Carcasses and Canoes in South Texas

This was a big weekend for Team Paddlefish. It was the Texas Water Safari Marathon (aka, “The Prelim Race”) which is a 40-mile sprint from Cuero to Victoria. We decided to take this opportunity to load up as a team the day before and drive the length of the race route, scouting portages and logging GPS coordinates. Here’s the 3-day overview…


Friday was all about scouting the river for the Big Race in June and getting settled in Cuero for the next day’s prelim race. Everything was fairly straightforward along the San Marcos until we reached the Gonzales Dam. It’s a big one and we were staring in awe at the 750 yard portage required to avoid plummeting to our certain death when Tosh nudged me and pointed, “There’s your floating livestock.”

Sure enough a dead cow was floating down the river. We decided we couldn’t miss an opportunity to witness a cow come over such a large dam so we hustled down below and captured it with my shaky camerawork:

As we piled back in the car Banning noted, “So our portage plan at Gonzales ? Don’t follow the dead cow.”

Not long after the surreal cow incident we stumbled upon yet another carcass. We were nearing Cuero, the well-known headquarters for Chupacabra sightings, and sure enough we found our own chupacabra carcass in the middle of a dirt road. No lie.


Unfortunately we didn’t have time to call the press, we had to move on.

I can’t remember where we were on down the road, but in the continued theme of death and decay we found these skulls hanging on a barbed wire fence:


After a long day on the road, we cruised back to Cuero where the canoe hatch had turned on. Suddenly there were safari canoe on trucks at every turn, which definitely churned up the prelim race hype. After a nice texmex meal at Rosie’s, I went to my room to prepare race food for the next day and watched We Are Marshall as I drifted off to sleep. I thought it was a nice underdog story on the eve of Paddlefish’s biggest race to date.


We Are!!



We made it to the Cuero 236 bridge the next morning and the race scene was already jumping. Things went smoothly as we geared up the aluminum beast.

unload canoe gearing up

It was a sight to see roughly 90 boats load into the water and bob in place until start time. It was a weekend of many firsts, not the least of which was learning to navigate a mass of boats and paddles and find space from the pack. But we had a great race. Weather was hot but not miserable. Our handoffs with our team captain were smooth. I had one sinking spell midday but managed it with a little water, a bite of food, and some stretching – in place of course. There was no time for bankside breaks.

start h20

We literally had our fannies in those seats for the entire race. We didn’t leave those seats until we crossed the finish line after 6 hours and 25 minutes.

After the race we drove to Port Aransas where we cleaned up, enjoyed a gorgeous evening on the water, had some good food and even better conversation. It was fun to break down the day and get more and more fired up for the real deal in June.

deck view

But celebration was tempered because the weekend of paddling wasn’t quite done…


We left Port Aransas about 6am to meet a group at the Tivoli Bridge that was going to do a 15-ish mile training run. Since we were all the way down in South Texas, we really wanted to experience the bay crossing that comprises the final stretch of the Safari route.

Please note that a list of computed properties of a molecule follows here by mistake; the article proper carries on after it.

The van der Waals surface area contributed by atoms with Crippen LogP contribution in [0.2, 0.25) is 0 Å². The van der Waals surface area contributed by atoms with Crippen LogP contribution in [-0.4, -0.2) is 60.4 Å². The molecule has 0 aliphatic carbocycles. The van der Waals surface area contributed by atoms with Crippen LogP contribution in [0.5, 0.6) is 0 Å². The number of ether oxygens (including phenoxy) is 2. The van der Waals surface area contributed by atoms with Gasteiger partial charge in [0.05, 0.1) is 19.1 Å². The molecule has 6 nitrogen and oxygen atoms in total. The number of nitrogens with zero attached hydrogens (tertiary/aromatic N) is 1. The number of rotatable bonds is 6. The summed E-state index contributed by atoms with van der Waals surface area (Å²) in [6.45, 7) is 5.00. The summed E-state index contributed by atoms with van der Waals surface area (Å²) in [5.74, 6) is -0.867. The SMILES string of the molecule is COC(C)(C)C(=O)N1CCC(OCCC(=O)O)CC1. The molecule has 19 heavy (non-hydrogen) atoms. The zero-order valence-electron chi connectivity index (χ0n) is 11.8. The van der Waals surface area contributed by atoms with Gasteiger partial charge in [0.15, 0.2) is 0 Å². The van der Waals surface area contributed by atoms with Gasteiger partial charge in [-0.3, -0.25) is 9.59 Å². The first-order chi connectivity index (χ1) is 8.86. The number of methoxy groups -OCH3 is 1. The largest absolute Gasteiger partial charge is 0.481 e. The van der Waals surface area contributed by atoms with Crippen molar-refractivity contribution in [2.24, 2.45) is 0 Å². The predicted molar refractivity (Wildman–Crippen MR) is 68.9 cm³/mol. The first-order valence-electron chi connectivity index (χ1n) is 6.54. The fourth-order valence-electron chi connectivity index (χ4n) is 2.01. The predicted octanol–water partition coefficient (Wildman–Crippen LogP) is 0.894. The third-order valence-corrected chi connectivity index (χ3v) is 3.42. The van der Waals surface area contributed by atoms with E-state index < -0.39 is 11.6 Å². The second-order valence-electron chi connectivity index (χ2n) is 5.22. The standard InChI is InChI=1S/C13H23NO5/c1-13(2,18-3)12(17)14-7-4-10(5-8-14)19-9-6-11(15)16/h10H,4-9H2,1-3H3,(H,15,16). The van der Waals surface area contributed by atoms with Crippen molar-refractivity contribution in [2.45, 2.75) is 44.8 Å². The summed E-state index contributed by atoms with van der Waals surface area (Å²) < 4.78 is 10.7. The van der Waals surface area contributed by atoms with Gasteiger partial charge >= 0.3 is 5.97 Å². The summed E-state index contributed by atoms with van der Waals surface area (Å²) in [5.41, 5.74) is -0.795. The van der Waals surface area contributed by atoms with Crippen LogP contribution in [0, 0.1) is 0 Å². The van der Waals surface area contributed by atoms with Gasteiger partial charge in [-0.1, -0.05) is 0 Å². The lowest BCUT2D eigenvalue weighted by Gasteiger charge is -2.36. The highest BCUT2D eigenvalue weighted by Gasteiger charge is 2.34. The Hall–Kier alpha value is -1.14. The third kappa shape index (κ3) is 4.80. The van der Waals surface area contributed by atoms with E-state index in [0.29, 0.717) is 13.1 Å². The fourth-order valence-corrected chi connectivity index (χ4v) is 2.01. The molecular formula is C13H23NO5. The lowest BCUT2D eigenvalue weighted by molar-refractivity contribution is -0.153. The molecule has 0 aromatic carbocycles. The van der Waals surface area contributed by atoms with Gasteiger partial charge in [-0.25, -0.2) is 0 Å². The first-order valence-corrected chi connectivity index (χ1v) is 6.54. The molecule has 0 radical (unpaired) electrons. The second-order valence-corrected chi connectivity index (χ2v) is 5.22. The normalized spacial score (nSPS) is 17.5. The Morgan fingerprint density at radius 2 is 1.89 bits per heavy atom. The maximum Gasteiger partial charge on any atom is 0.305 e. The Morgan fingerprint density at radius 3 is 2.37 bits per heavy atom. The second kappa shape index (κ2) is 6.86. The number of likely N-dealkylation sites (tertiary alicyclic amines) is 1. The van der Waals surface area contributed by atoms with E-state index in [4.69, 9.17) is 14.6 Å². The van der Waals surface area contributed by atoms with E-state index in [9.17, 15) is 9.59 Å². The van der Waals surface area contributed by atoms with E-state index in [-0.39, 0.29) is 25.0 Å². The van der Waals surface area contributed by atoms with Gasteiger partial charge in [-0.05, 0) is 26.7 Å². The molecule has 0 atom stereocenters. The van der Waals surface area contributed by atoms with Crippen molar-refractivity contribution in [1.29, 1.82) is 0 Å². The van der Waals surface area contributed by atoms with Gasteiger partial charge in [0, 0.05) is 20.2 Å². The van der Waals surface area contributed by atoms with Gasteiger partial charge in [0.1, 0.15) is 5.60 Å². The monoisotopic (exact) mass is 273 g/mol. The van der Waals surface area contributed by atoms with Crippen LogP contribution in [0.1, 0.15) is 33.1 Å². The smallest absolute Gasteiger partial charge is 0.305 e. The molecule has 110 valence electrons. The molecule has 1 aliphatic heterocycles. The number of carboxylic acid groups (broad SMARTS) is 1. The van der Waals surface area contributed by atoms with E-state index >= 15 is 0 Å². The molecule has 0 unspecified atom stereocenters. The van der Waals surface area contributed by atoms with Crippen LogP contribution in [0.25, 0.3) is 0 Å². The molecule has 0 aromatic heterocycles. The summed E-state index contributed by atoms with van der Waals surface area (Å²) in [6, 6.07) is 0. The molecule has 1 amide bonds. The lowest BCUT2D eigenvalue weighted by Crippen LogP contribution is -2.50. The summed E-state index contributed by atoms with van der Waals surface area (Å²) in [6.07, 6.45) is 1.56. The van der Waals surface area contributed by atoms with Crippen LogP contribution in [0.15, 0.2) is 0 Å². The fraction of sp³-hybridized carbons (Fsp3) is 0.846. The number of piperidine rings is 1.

P5010231 We started on the Guadalupe about 9 miles up from the bay. This last stretch of the Guad was cool as all get out. So different than the river I know and love way up near New Braunfels. This part was narrow and the foliage was exotic. Cactus, palms, elephant ears, colorful flowering plants. It enveloped you one last time before pushing you out into San Antonio Bay.

The bay. We had ridiculously superb weather conditions for today’s bay crossing, something I’m told we should not expect during the race in June. The bay was calm, and what little wind we had was at our back. It was a relatively smooth and brisk bay crossing, but we did have to fight the paddling tedium with our new favorite pastime…singing our guts out. John Denver, Willie Nelson, Jimmy Buffet, Janis Joplin, Johnny Cash.

Any good song ideas for us to belt out while we’re paddling?

Even though we didn’t see one of the much ballyhooed alligators, it was a trip with a number of firsts for us. We learned a ton. Pushed our bodies just a little bit farther, and got even more excited for June. And I have now officially seen the finish line with my very own eyes. THANK YOU TEAM CAPTAINS!

41 days until the Texas Water Safari…

3 Responses to “Carcasses and Canoes in South Texas”
  1. Pato says:

    Enjoyed the description of your race and training run, and based on your description of the last nine miles of the Guadalupe, I’ve got to see it some day.

    Buena Suerte!

  2. Andy says:


    I passed by your website and it is really great. I would like to have the chance to speak to you about sponsoring your blog.

    Please shoot me an email if you wish to discuss this further.

    Thanks again!

  3. John says:

    Johnny Horton. Battle of New Orleans is great fun and you can get creative and add a few verses. Alaska will have you thinking of cold, which might be nice when you’re going across South Texas in June.

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